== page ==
No Time to Sit Around and Hope for the Best
September 24, 2011
(Terence Cook, manager of the FMA Institute, the technical training arm for Fiscal Management Associates, LLC, has spent more than twenty-five years working in and with nonprofits. This is his first post for PhilanTopic.)
For nonprofit organizations, the past few years must seem like a blur. As the economy has lurched from one crisis to the next, nonprofits have had to deal with a litany of problems. Crashing reserves, falling donations, and unreliable funders, combined with a rise in demand for services, have all pushed executive management and staff to creatively adapt to a new fiscal reality.
Having already been swamped by one financial maelstrom, nonprofits are warily keeping an eye on ominous signs portending a new downturn. While the economy is still at something of a crossroads, economic data signaling stagnating growth and stubbornly high unemployment have created a "déjà vu all over again" moment for nonprofit leaders. As Olivier Blanchard of the International Monetary Fund recently noted: "The global economy has entered a dangerous new phase. The recovery has weakened considerably, and downside risks have increased sharply."
What can nonprofit leaders do if the recovery falters and the economy falls into another recession? While each organization will face its own decisions, one thing is certain: No organization, no matter where it is in its life cycle, can afford to sit around and hope for the best. Only through smart planning and effective decision making will nonprofits find a viable path forward. And while those paths can take many forms, one of them leads to consolidation.
But what does that mean?
1. Prepare for consolidation. For organizations with weak internal controls, poor reporting, and limited resources, a merger can be a nightmare. Whether the possibility seems far off or even unlikely, by strengthening their internal operations nonprofits can ensure that they are well prepared to leverage some of the benefits that consolidation brings (reduced costs, increased scope, expanded geographic presence). Poor reporting and a disorganized back office are warning signs to a potential partner and should be identified and resolved before the merger conversation even begins.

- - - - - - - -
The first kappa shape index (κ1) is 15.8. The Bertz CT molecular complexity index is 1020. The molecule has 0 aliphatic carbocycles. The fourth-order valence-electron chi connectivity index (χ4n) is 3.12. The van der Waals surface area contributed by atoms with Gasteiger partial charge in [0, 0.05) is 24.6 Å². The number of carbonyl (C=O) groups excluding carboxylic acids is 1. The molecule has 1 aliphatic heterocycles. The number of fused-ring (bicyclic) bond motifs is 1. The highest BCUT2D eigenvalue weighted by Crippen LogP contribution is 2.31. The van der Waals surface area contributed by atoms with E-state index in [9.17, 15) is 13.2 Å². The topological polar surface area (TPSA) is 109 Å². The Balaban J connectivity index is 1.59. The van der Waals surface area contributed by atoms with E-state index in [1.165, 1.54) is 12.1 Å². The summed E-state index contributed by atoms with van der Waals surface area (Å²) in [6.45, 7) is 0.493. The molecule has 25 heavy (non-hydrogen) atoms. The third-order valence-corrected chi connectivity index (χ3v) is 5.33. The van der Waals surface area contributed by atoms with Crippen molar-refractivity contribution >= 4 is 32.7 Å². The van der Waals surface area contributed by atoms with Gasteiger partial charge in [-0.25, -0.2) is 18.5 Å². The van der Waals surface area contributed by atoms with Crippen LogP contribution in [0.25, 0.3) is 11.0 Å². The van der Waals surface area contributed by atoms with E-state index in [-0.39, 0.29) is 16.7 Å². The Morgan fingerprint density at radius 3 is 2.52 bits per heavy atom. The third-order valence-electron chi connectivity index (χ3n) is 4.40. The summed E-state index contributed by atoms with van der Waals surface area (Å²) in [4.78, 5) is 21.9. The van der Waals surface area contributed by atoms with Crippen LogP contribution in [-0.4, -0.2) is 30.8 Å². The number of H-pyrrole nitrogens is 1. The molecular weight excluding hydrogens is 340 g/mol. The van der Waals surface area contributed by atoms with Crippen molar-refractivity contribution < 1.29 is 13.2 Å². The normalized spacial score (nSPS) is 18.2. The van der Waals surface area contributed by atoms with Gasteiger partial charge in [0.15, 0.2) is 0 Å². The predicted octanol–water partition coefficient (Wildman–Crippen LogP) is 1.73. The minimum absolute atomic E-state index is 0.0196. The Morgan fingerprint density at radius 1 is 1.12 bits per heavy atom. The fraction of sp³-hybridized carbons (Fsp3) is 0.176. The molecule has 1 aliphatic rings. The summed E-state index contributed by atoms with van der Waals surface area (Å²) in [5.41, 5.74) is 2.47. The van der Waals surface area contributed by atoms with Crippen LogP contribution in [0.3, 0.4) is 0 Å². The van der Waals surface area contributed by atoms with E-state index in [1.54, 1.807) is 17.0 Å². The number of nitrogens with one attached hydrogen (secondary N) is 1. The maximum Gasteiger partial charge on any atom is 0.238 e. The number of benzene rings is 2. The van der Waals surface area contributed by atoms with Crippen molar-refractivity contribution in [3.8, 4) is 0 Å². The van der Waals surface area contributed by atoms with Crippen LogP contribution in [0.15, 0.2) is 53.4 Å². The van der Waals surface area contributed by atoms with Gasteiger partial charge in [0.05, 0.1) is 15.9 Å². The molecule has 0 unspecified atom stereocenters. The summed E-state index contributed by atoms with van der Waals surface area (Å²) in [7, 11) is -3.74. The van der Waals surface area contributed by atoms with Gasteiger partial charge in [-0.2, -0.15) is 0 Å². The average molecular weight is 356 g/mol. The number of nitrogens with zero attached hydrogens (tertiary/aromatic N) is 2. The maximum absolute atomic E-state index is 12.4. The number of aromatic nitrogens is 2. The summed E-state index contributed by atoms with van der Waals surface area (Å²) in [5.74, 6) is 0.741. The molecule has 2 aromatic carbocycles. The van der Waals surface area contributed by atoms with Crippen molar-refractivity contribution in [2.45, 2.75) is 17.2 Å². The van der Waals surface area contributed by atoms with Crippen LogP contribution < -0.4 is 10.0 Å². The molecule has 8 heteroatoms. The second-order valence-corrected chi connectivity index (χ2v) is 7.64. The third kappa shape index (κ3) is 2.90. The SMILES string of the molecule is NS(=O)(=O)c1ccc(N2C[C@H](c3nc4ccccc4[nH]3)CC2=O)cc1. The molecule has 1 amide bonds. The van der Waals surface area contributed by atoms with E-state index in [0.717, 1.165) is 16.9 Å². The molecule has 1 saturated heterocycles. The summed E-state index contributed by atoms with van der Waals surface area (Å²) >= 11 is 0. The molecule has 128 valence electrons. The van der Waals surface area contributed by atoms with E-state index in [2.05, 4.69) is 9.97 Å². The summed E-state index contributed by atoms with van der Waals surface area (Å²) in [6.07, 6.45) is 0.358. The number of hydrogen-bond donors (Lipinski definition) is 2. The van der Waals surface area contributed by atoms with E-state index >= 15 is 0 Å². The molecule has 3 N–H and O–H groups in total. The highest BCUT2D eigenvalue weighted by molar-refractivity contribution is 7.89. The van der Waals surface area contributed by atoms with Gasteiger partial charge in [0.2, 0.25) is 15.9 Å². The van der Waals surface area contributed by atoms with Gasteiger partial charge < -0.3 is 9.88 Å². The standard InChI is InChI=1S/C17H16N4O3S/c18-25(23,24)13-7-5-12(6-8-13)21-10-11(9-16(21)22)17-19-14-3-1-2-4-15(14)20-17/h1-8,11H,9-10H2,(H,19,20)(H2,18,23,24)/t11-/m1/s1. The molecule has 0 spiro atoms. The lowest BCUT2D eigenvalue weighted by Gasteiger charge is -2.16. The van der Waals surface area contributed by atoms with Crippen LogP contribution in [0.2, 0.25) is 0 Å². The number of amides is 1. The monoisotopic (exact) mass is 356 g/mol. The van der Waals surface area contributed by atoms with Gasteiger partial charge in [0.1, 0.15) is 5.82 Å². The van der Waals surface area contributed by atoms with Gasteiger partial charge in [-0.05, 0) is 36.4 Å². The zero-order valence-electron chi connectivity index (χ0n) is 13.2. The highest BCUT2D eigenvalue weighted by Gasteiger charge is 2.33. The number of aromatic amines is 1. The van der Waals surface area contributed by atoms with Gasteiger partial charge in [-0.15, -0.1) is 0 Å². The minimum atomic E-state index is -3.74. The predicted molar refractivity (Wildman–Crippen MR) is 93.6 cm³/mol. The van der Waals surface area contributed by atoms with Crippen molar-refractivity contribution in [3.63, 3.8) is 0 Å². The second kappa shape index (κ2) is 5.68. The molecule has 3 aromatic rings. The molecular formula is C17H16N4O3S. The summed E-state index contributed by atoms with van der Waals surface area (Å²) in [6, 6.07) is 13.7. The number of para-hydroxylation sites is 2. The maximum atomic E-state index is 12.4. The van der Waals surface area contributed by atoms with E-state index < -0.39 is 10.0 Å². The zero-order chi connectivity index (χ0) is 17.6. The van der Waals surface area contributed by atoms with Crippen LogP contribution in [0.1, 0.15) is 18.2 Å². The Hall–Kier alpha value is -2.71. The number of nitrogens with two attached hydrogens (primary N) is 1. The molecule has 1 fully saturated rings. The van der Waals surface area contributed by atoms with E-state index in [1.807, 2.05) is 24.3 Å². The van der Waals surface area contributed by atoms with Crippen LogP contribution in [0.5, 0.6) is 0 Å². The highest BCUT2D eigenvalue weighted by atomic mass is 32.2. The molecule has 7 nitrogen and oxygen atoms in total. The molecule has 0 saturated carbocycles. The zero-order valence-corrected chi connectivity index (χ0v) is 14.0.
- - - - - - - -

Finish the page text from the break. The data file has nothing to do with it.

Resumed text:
2. Embrace consolidation. Consolidation should never be seen as a
last-minute emergency step to save an organization in crisis; rather, it is an opportunity for two or more organizations with relative and complementary strengths to join forces and create a whole greater than the sum of their parts. While some consolidations may seem more urgent or make more sense than others, all consolidations should be driven by a desire to broaden revenue sources while lowering cost barriers for the merged entity. If you are a nonprofit leader, it is imperative that you not view consolidation as a sign of weakness or failure; rather, in ways too many to count, it is a sign of commitment to your organization's mission -- and to your skills as a leader.
3. Pursue consolidation. It takes two to tango, but you always need someone you can ask. Nonprofit leaders can no longer afford to sit on the sidelines and wonder what might happen if they got up to dance. Just initiating a conversation with the understanding that consolidation is a possibility is a great teaching moment for you and others in your nonprofit ecosystem. There are many types of joint venture, and most nonprofits will know which one is right for them. To get there, however, you need to rise above any perceived stigma attached to consolidation and openly and honestly initiate a conversation with your board and other stakeholders.
As with all things in life, there is no certainty as to where the economy is headed or how future events may affect the nonprofit sector. While it always seems as if someone is predicting an impending wave of consolidations in the sector, maybe what keeps us from embracing that reality -- and what may be our biggest barrier going forward -- is the misperception that we can outrun the wave rather than get on top of it. Consolidation is coming, but if you want to position your organization to succeed, you, as a leader, have to embrace, start to plan, and actively pursue it.
-- Terence Cook